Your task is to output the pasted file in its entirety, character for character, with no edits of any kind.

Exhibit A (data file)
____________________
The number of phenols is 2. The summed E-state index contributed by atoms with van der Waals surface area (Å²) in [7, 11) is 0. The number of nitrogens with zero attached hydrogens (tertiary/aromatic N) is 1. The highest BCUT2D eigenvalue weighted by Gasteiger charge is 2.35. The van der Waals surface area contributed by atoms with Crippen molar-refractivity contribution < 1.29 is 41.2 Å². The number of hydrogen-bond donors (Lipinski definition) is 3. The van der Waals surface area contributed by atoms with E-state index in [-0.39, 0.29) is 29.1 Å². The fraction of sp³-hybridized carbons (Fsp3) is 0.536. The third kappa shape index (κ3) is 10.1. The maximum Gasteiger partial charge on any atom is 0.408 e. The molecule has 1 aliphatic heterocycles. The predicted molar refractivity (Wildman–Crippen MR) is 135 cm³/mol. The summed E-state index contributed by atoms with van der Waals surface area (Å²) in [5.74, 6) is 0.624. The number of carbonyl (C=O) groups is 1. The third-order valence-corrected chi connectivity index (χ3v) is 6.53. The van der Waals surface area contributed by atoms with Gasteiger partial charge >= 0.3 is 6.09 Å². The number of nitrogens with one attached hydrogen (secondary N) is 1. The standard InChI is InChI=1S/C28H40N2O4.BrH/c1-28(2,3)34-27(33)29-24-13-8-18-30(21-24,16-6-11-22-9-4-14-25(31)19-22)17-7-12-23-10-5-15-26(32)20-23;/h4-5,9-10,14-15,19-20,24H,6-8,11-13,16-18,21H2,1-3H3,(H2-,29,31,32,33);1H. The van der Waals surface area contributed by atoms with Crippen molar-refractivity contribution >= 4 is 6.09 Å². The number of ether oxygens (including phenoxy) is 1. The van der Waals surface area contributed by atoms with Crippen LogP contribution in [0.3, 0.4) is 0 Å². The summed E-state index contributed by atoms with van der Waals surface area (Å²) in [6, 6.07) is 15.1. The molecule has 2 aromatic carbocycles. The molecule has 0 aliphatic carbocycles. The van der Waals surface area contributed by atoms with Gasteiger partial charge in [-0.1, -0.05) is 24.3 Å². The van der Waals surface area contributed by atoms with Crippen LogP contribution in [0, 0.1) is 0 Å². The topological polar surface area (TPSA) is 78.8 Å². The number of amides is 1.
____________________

The number of phenols is 2. The summed E-state index contributed by atoms with van der Waals surface area (Å²) in [7, 11) is 0. The number of nitrogens with zero attached hydrogens (tertiary/aromatic N) is 1. The highest BCUT2D eigenvalue weighted by Gasteiger charge is 2.35. The van der Waals surface area contributed by atoms with Crippen molar-refractivity contribution < 1.29 is 41.2 Å². The number of hydrogen-bond donors (Lipinski definition) is 3. The van der Waals surface area contributed by atoms with E-state index in [-0.39, 0.29) is 29.1 Å². The fraction of sp³-hybridized carbons (Fsp3) is 0.536. The third kappa shape index (κ3) is 10.1. The maximum Gasteiger partial charge on any atom is 0.408 e. The molecule has 1 aliphatic heterocycles. The predicted molar refractivity (Wildman–Crippen MR) is 135 cm³/mol. The summed E-state index contributed by atoms with van der Waals surface area (Å²) in [5.74, 6) is 0.624. The number of carbonyl (C=O) groups is 1. The third-order valence-corrected chi connectivity index (χ3v) is 6.53. The van der Waals surface area contributed by atoms with Gasteiger partial charge >= 0.3 is 6.09 Å². The number of nitrogens with one attached hydrogen (secondary N) is 1. The standard InChI is InChI=1S/C28H40N2O4.BrH/c1-28(2,3)34-27(33)29-24-13-8-18-30(21-24,16-6-11-22-9-4-14-25(31)19-22)17-7-12-23-10-5-15-26(32)20-23;/h4-5,9-10,14-15,19-20,24H,6-8,11-13,16-18,21H2,1-3H3,(H2-,29,31,32,33);1H. The van der Waals surface area contributed by atoms with Crippen molar-refractivity contribution >= 4 is 6.09 Å². The number of ether oxygens (including phenoxy) is 1. The van der Waals surface area contributed by atoms with Crippen LogP contribution in [0.3, 0.4) is 0 Å². The summed E-state index contributed by atoms with van der Waals surface area (Å²) in [6, 6.07) is 15.1. The molecule has 2 aromatic carbocycles. The molecule has 0 aliphatic carbocycles. The van der Waals surface area contributed by atoms with Gasteiger partial charge in [-0.1, -0.05) is 24.3 Å². The van der Waals surface area contributed by atoms with Crippen LogP contribution in [0, 0.1) is 0 Å². The topological polar surface area (TPSA) is 78.8 Å². The number of amides is 1.